Album Review – There Is No Light Without The Dark (2021) (Big Stir Records)
During 2019 and the early part of 2020 I felt myself becoming a tad jaded with the power-pop scene. It just felt either so very middle-aged, Teenage Fanclub wannabee-esque or the very middled aged trying to do Teenage Fanclub. There was still some glorious stuff, but it just sounded so uniform.
One power-pop label, who always manage to find that act with a little bit of a difference is Burbank, California’s, Big Stir Records label, whose name you will have found not so liberally sprinkled all over the current ‘best of’ 2020 lists that the better Power-pop blog have proffered of late.
The Stan Laurels, the recording name used for the solo project of multi-instrumentalist John Lathrop is just one of those acts that always has the temerity to be a tad different within power-pop circles and consequently has already released a There Is No Light Without Dark album that will undoubtedly grace the best of lists of 2021, if it gets past the middle-aged blog masters memory test (as a card carrying middled-aged man of many years, I have set a reminder in both my Outlook and my phone…or at least I got one of my kids too) !!!
It’s all very ‘grizzled’. My Nan regularly offered such a word which was ‘Norfolk’ (for those who do not know, Norfolk is county within the right hand armpit of England, renowned for a folk that talk incredibly funny talk with an instantly recognizable regional dialect/accent) for someone who had managed to get through more than a usual amount of life’s travails and still see the other side relatively unscathed and without complaint. It is meant as a term of admiration in those parts. It’s a sign of strength.
This release and indeed all of Lathrop’s work, has that ‘grizzled’ feel especially in tracks such as On Paper, Mo Collins and This Is Your Life. These are all muscular power-pop that slide completely off the end of Fanclub sweet and into the muscular ‘real man’ territory that the modern world so publicly prevents us from celebrating on social media, whilst privately ensuring that all their leaders still have such characteristics (even the women!) in the voting booth. It’s a sound that is the final point of power-pop and one that stays just the right side of the garage rock start-line.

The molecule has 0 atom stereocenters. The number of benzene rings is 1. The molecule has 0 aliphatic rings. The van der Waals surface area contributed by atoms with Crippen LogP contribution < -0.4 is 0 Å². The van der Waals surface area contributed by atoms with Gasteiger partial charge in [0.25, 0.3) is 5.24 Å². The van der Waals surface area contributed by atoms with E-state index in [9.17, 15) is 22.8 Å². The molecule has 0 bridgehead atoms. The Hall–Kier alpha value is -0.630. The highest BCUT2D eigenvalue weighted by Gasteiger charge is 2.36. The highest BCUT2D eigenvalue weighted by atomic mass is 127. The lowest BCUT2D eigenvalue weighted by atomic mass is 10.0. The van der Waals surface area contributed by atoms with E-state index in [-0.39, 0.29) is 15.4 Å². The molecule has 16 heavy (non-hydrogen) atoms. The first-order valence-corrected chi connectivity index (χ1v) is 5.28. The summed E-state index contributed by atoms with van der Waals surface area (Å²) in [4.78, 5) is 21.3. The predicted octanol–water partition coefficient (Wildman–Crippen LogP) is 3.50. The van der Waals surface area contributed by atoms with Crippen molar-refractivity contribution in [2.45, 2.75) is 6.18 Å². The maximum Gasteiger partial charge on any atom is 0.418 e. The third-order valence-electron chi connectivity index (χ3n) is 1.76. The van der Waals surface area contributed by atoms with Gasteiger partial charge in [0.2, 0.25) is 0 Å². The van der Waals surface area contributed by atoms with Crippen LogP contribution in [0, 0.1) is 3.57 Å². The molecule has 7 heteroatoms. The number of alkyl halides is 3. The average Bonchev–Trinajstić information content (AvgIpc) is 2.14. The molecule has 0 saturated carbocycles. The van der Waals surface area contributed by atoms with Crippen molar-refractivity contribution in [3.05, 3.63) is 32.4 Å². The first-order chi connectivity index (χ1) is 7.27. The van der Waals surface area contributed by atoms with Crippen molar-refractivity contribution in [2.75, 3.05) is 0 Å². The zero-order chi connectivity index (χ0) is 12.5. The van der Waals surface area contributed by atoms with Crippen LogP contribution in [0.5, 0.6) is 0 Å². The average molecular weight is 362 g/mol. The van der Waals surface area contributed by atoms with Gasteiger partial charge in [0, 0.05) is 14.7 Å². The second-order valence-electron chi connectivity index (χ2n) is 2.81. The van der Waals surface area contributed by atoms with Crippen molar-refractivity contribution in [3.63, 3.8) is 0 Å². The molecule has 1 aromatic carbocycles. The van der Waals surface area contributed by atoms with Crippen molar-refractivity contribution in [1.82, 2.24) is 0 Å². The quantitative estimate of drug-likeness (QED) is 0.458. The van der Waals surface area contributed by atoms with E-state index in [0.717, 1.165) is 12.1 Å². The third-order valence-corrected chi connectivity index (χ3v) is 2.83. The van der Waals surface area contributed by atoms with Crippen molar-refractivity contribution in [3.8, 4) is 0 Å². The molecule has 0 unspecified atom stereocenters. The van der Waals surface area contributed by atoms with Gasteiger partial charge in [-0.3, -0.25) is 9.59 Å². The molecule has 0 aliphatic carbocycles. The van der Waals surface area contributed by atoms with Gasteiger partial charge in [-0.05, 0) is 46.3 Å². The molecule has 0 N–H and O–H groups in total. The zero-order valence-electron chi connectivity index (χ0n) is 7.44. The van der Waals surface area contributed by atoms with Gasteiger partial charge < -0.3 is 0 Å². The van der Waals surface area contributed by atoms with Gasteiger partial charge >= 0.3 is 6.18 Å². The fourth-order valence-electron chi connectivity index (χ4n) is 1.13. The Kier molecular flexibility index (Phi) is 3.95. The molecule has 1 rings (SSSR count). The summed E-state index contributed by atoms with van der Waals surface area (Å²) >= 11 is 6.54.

That’s not to say that ‘muscular grizzled’ cannot be incredibly pretty though. It just needs to be a subtle enough infusion, in order not to sully the sound with unnecessary musical perfume and fluffy.
This balance is perfectly realized in Tomorrow, Of Love, Wine and Song and Red-Handed Puppet as beautifully melodic, jangled riffs cavort with all the omnipotent gruff. It is also present in the laconic tempo changes of November and Mateo’s Song, which are the most ‘release atypical’, with their 70s style pop rock perfection, swapping the silly piano prominence for guitars.
Big Stir Records have started 2021 with a first album that bangs so hard it will be hard to eclipse. I for one will definitely enjoy watching/listening to them try though!